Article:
With the confusions arising from Covid-19 pandemic, the Russian-Ukrainian war, the recrudescence of energy security warfare amongst countries, and high inflation rates across borders, companies are looking for ways to navigate windfalls and the high inflations, and simultaneously increase investment responsibly, aimed at decarbonizing and developing new gas business models, says Mark of Wood Mackenzie who also said that inspite of the big strides oil and gas companies made in 2022, a lot more were on the horizon to make upstream oil and gas industry activities in 2023 more challenging than ever.
The key themes to determine this flow of industry activities in 2023 according to Wood Mackenzie’s Verisk business (NasdaqVRSK) report would include, navigating windfall taxes, restrained investment growth, cost inflation and changing business models for gas.
On windfalls and investments, the report showed that country risk had risen toward the top of the pile of investor considerations. Stating if prices move higher, more countries will take action in the form of price caps or windfall taxes, with operators would be expected to reassess current and new opportunities, even in countries previously thought to be low-risk.
“We will see many different approaches, from windfall taxes to relieve pressure on public finances, to incentives which accelerate oil and gas potential” said Fraser McKay, Head of Upstream Analysis at Wood Mackenzie. “Many of these actions will begin to reflect the energy transition aspirations of host governments. We advocate smart policies which provide both fairness and predictability, regardless of the prevailing price.”
Industry cash flow will also fall 9% to US$1.3 trillion in the year, while reinvestment rates (investment divided by operating cash flow) will rebound to 28%, up from an all-time low of 24% in 2022. It said development spending would increase, up at least 10% to between US$460 billion and US$480 billion.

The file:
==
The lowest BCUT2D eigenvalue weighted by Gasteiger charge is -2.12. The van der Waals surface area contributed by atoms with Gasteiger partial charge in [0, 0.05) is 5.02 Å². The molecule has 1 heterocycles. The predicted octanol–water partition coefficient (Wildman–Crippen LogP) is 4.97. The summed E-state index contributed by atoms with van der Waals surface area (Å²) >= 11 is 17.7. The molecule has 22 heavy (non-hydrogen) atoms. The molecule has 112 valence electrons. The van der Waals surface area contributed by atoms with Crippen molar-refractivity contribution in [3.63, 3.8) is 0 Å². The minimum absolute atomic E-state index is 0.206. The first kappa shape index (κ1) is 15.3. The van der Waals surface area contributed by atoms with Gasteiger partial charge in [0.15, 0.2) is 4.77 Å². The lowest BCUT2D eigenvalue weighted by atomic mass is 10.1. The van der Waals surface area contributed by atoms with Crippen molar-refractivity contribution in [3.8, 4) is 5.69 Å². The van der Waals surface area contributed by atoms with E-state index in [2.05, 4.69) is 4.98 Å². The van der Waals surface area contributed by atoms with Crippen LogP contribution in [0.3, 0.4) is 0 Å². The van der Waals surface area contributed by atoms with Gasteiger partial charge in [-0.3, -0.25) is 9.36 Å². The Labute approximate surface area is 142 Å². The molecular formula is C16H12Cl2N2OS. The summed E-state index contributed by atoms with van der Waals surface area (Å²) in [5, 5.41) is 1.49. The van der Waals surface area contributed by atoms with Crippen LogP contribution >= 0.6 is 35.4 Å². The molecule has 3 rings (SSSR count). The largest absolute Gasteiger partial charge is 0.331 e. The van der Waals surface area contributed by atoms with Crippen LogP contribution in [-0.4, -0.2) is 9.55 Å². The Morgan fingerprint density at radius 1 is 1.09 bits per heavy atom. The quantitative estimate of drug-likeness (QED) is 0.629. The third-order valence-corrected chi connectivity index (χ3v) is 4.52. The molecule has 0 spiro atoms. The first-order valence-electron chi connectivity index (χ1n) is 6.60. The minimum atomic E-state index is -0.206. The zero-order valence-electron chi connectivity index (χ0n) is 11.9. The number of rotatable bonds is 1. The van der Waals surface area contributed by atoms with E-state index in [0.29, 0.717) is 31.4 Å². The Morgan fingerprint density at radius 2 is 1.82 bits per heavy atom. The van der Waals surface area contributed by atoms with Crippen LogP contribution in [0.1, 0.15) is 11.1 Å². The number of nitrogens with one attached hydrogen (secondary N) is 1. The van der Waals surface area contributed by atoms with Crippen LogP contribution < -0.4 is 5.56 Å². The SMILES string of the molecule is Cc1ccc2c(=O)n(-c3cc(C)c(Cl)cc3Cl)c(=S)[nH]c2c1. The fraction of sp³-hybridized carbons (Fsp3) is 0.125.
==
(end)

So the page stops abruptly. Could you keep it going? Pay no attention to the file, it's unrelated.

“Investment needs to rise further in 2023 and subsequent years if supply shortages are to be avoided. But not by as much or for as long as many market observers think. And with corporate deleveraging largely complete, there is room for both incremental reinvestment and continued shareholder distributions. Who increases spend, where and by how much will be a much debated topic in 2023”, McKay said.
Cost inflation, in addition, is expected to constrain the impact of spend increases, and supply chain bottlenecks and inefficiencies will threaten the hard-fought gains made through previous downturns, with around half the global increase in spend consumed or subsumed, by widening supply chain margins.
On decarburization in upstream activities, governments and NOCs in the main producing countries are expected to marry low-carbon credentials with increasing upstream investment in the year, while IOCs looking to be part of Upstream decarburization process will need to demonstrate and disclose further emissions reductions capabilities.
McKay stated: “Regulations will compel companies to invest in measurement, monitoring and mitigation. Those that have already tackled the low hanging fruit will need to dig deeper – electrification and grid connection where it’s possible, dedicated renewables where it’s not. By the end of 2023 it will be extremely hard for mainstream operators to sanction projects without emissions mitigation plans.”
This also will further impact the gas business concept, as the European gas crisis and the consequential surge in price continues to dictate the pace at which upstream operators reassess their gas business models, with near-term investment considerations on how to raise domestic European production and new development concepts to unlock stranded gas become a major focus.
“We won’t see the industry spending more on gas than oil this year, but it’s clear that gas remains investible and will play an important role for upstream companies moving forward,” said McKay. “This year, operators will focus on making gas project returns more competitive with oil, while evaluating CCUS for high CO2 content fields and even blue hydrogen concepts.”